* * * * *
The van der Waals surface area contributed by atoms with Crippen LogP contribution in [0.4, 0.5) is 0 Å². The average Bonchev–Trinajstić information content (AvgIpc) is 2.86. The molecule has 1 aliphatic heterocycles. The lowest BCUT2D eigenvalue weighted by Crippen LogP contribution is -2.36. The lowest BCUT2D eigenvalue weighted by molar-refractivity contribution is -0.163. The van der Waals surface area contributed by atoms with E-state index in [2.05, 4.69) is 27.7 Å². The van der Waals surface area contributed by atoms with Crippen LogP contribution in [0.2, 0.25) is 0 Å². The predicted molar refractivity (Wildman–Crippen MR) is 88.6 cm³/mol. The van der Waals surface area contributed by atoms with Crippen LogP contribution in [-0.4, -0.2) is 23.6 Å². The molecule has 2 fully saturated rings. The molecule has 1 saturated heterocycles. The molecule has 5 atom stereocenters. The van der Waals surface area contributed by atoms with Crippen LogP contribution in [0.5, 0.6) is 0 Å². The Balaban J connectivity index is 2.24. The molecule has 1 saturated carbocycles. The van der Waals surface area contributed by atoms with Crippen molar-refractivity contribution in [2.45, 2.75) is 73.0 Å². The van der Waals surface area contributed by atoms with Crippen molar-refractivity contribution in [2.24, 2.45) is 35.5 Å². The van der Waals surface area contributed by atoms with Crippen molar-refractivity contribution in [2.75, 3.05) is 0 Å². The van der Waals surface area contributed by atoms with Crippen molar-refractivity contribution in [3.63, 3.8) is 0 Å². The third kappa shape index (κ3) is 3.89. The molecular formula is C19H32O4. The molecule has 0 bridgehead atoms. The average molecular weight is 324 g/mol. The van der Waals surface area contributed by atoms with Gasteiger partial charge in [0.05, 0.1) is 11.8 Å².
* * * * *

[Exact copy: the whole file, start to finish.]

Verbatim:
The van der Waals surface area contributed by atoms with Crippen LogP contribution in [0.4, 0.5) is 0 Å². The average Bonchev–Trinajstić information content (AvgIpc) is 2.86. The molecule has 1 aliphatic heterocycles. The lowest BCUT2D eigenvalue weighted by Crippen LogP contribution is -2.36. The lowest BCUT2D eigenvalue weighted by molar-refractivity contribution is -0.163. The van der Waals surface area contributed by atoms with E-state index in [2.05, 4.69) is 27.7 Å². The van der Waals surface area contributed by atoms with Crippen LogP contribution in [0.2, 0.25) is 0 Å². The predicted molar refractivity (Wildman–Crippen MR) is 88.6 cm³/mol. The van der Waals surface area contributed by atoms with Crippen LogP contribution in [-0.4, -0.2) is 23.6 Å². The molecule has 2 fully saturated rings. The molecule has 1 saturated heterocycles. The molecule has 5 atom stereocenters. The van der Waals surface area contributed by atoms with Crippen LogP contribution in [0.5, 0.6) is 0 Å². The Balaban J connectivity index is 2.24. The molecule has 1 saturated carbocycles. The van der Waals surface area contributed by atoms with Crippen molar-refractivity contribution in [2.45, 2.75) is 73.0 Å². The van der Waals surface area contributed by atoms with Crippen molar-refractivity contribution in [2.24, 2.45) is 35.5 Å². The van der Waals surface area contributed by atoms with Crippen molar-refractivity contribution in [2.75, 3.05) is 0 Å². The van der Waals surface area contributed by atoms with Crippen molar-refractivity contribution in [3.63, 3.8) is 0 Å². The third kappa shape index (κ3) is 3.89. The molecular formula is C19H32O4. The molecule has 0 bridgehead atoms. The average molecular weight is 324 g/mol. The van der Waals surface area contributed by atoms with Gasteiger partial charge in [0.05, 0.1) is 11.8 Å².